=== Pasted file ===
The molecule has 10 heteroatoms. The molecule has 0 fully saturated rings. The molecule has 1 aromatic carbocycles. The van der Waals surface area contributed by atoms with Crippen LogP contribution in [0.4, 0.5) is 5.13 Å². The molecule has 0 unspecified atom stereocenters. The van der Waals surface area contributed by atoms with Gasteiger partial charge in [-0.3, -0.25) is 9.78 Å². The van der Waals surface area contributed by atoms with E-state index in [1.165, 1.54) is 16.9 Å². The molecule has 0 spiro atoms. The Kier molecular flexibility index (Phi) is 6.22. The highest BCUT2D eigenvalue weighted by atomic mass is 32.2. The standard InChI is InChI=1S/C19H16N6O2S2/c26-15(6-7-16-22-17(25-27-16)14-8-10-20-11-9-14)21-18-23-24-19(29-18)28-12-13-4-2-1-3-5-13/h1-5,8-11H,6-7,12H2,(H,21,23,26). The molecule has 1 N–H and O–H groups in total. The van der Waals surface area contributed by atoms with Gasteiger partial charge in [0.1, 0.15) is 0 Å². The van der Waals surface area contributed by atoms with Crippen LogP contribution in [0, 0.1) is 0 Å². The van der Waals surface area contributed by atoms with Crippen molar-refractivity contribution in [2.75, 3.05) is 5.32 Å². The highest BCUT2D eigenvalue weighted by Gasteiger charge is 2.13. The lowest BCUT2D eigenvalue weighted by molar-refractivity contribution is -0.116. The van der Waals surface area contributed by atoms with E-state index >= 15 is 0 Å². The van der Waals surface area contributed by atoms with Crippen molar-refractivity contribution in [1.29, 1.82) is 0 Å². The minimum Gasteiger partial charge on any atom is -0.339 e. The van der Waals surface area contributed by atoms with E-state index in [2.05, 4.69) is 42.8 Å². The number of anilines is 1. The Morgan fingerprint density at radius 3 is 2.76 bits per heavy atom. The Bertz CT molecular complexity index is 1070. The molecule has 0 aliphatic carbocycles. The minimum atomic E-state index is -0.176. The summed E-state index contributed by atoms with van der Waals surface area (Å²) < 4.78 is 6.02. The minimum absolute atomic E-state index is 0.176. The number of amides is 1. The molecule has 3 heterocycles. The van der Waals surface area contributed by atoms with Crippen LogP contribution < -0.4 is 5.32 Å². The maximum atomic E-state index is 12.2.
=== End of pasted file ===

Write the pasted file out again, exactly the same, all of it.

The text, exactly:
The molecule has 10 heteroatoms. The molecule has 0 fully saturated rings. The molecule has 1 aromatic carbocycles. The van der Waals surface area contributed by atoms with Crippen LogP contribution in [0.4, 0.5) is 5.13 Å². The molecule has 0 unspecified atom stereocenters. The van der Waals surface area contributed by atoms with Gasteiger partial charge in [-0.3, -0.25) is 9.78 Å². The van der Waals surface area contributed by atoms with E-state index in [1.165, 1.54) is 16.9 Å². The molecule has 0 spiro atoms. The Kier molecular flexibility index (Phi) is 6.22. The highest BCUT2D eigenvalue weighted by atomic mass is 32.2. The standard InChI is InChI=1S/C19H16N6O2S2/c26-15(6-7-16-22-17(25-27-16)14-8-10-20-11-9-14)21-18-23-24-19(29-18)28-12-13-4-2-1-3-5-13/h1-5,8-11H,6-7,12H2,(H,21,23,26). The molecule has 1 N–H and O–H groups in total. The van der Waals surface area contributed by atoms with Gasteiger partial charge in [0.1, 0.15) is 0 Å². The van der Waals surface area contributed by atoms with Crippen LogP contribution in [0, 0.1) is 0 Å². The van der Waals surface area contributed by atoms with Crippen molar-refractivity contribution in [2.75, 3.05) is 5.32 Å². The highest BCUT2D eigenvalue weighted by Gasteiger charge is 2.13. The lowest BCUT2D eigenvalue weighted by molar-refractivity contribution is -0.116. The van der Waals surface area contributed by atoms with E-state index >= 15 is 0 Å². The van der Waals surface area contributed by atoms with Crippen molar-refractivity contribution in [1.29, 1.82) is 0 Å². The minimum Gasteiger partial charge on any atom is -0.339 e. The van der Waals surface area contributed by atoms with E-state index in [2.05, 4.69) is 42.8 Å². The number of anilines is 1. The Morgan fingerprint density at radius 3 is 2.76 bits per heavy atom. The Bertz CT molecular complexity index is 1070. The molecule has 0 aliphatic carbocycles. The minimum atomic E-state index is -0.176. The summed E-state index contributed by atoms with van der Waals surface area (Å²) < 4.78 is 6.02. The minimum absolute atomic E-state index is 0.176. The number of amides is 1. The molecule has 3 heterocycles. The van der Waals surface area contributed by atoms with Crippen LogP contribution < -0.4 is 5.32 Å². The maximum atomic E-state index is 12.2.